The Luftwaffe start to change tactics

A Handley Page Hampden bomber prepares for operations at RAF Scampton

The Hampden carried up to 4000 lbs (1814 kg) of bombs

From the Weekly Resume for the week ending 12 noon 29th August 1940:

AIR SITUATION.

28. Our bombing operations against Germany continue to combine the reduction of Germany’s air striking power with the offensive against her economic and industrial life. Enemy operational aerodromes, especially in France, have been constantly harassed by night and by day whenever weather conditions permitted.

In Germany airframe and accessory factories, aero-engine works, oil plants and electric power installations have been the main objectives, and systematic attacks have been maintained against communications between the industrial centres and forward operational bases. Considerable success has been reported.

Bomber command have also attacked dockyards at Kiel and Wilhelmshaven, and on three nights factories in Northern Italy. Coastal and North Sea operations have again been of a normal character. Fighter Command have been continuously engaged, but have not inflicted such heavy casualties as last week owing to the reduction of enemy attacks by day.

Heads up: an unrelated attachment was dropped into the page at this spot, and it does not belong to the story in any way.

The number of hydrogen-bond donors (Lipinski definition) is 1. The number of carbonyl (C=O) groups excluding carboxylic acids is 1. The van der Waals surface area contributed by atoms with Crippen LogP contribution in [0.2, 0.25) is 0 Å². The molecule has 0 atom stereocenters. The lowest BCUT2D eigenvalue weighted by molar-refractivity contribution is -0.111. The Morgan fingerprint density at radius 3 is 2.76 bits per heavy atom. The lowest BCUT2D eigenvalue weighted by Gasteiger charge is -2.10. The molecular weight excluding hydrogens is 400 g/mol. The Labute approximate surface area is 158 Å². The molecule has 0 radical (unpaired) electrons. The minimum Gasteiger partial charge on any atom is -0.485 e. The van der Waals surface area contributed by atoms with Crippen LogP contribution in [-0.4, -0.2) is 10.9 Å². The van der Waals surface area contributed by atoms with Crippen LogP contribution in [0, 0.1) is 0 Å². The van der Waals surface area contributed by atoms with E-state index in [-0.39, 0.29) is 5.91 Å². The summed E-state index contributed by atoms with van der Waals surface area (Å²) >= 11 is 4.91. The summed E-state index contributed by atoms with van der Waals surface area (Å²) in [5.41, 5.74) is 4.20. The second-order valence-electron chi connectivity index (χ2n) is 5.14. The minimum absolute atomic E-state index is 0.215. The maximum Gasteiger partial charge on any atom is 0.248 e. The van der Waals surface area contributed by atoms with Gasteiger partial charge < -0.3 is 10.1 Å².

In the bomb bay of Hampden during the process of 'bombing up'

Hampden bomber in flight

Great Britain.

31. Enemy tactics have undergone a considerable change.

No short-range dive-bombers were seen, while last week 83 were destroyed; even the Ju. 88 has not been used for dive-bombing. The long-range bomber force is being increasingly employed and night attacks have been intensified. The raids were mainly directed against aerodromes and ports, while industrial plants and the aircraft industry also received considerable attention. Other raids were carried out against aerodromes and oil storage, and a considerable amount of indiscriminate bombing was included in the operations.

The heaviest daylight attacks of the week were made on Portsmouth and Ramsgate. At night industrial areas in the Midlands were the principal objectives, though aircraft have flown over London on several nights and bombs were dropped in the City and suburbs.

32. Enemy aircraft engaged in daylight operations have varied between 200 and 500 each day, except on the 23rd and 27th August, when activity was limited to reconnaissance flights and to a few individual attacks, involving not more than seventy-five aircraft. The heaviest attacks have developed from the south-east, and large formations of bombers escorted by fighters have been intercepted and dispersed by our fighters. Our fighter aerodromes seem to have been the principal objectives, but damage was relatively small in view of the threatened weight of the attacks.

See TNA CAB/66/11/26

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